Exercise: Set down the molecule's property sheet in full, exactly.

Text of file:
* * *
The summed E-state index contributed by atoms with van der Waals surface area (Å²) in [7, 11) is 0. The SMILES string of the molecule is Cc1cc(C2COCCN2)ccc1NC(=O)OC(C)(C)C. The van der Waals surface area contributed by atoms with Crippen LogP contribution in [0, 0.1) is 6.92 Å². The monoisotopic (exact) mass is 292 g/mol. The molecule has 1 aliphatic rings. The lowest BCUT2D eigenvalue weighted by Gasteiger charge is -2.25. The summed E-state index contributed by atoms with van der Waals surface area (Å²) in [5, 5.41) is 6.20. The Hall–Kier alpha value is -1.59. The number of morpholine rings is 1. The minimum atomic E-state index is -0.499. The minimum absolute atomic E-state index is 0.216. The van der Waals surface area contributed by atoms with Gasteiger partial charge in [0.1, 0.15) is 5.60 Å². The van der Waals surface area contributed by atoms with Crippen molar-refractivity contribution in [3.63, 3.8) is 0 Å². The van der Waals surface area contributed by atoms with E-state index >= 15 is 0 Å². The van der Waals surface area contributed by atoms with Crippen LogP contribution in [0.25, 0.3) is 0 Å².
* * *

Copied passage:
The summed E-state index contributed by atoms with van der Waals surface area (Å²) in [7, 11) is 0. The SMILES string of the molecule is Cc1cc(C2COCCN2)ccc1NC(=O)OC(C)(C)C. The van der Waals surface area contributed by atoms with Crippen LogP contribution in [0, 0.1) is 6.92 Å². The monoisotopic (exact) mass is 292 g/mol. The molecule has 1 aliphatic rings. The lowest BCUT2D eigenvalue weighted by Gasteiger charge is -2.25. The summed E-state index contributed by atoms with van der Waals surface area (Å²) in [5, 5.41) is 6.20. The Hall–Kier alpha value is -1.59. The number of morpholine rings is 1. The minimum atomic E-state index is -0.499. The minimum absolute atomic E-state index is 0.216. The van der Waals surface area contributed by atoms with Gasteiger partial charge in [0.1, 0.15) is 5.60 Å². The van der Waals surface area contributed by atoms with Crippen molar-refractivity contribution in [3.63, 3.8) is 0 Å². The van der Waals surface area contributed by atoms with E-state index >= 15 is 0 Å². The van der Waals surface area contributed by atoms with Crippen LogP contribution in [0.25, 0.3) is 0 Å².